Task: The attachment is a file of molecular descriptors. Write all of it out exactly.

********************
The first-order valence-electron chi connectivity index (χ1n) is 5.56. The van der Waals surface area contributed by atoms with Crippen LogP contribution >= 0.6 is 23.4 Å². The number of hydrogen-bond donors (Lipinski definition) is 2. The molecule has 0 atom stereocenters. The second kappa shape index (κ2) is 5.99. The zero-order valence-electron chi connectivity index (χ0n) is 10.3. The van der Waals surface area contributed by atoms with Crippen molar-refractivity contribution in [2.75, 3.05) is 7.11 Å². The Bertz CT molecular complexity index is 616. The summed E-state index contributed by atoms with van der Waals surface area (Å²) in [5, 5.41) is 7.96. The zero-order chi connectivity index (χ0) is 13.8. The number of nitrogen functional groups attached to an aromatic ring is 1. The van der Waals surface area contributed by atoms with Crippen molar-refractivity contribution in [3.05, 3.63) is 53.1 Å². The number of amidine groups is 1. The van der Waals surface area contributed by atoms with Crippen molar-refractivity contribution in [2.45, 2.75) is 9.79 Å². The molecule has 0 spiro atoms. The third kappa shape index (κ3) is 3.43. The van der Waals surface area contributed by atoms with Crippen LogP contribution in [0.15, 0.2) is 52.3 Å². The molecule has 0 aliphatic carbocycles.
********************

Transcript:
The first-order valence-electron chi connectivity index (χ1n) is 5.56. The van der Waals surface area contributed by atoms with Crippen LogP contribution >= 0.6 is 23.4 Å². The number of hydrogen-bond donors (Lipinski definition) is 2. The molecule has 0 atom stereocenters. The second kappa shape index (κ2) is 5.99. The zero-order valence-electron chi connectivity index (χ0n) is 10.3. The van der Waals surface area contributed by atoms with Crippen molar-refractivity contribution in [2.75, 3.05) is 7.11 Å². The Bertz CT molecular complexity index is 616. The summed E-state index contributed by atoms with van der Waals surface area (Å²) in [5, 5.41) is 7.96. The zero-order chi connectivity index (χ0) is 13.8. The number of nitrogen functional groups attached to an aromatic ring is 1. The van der Waals surface area contributed by atoms with Crippen molar-refractivity contribution in [3.05, 3.63) is 53.1 Å². The number of amidine groups is 1. The van der Waals surface area contributed by atoms with Crippen molar-refractivity contribution in [2.45, 2.75) is 9.79 Å². The molecule has 0 spiro atoms. The third kappa shape index (κ3) is 3.43. The van der Waals surface area contributed by atoms with Crippen LogP contribution in [0.15, 0.2) is 52.3 Å². The molecule has 0 aliphatic carbocycles.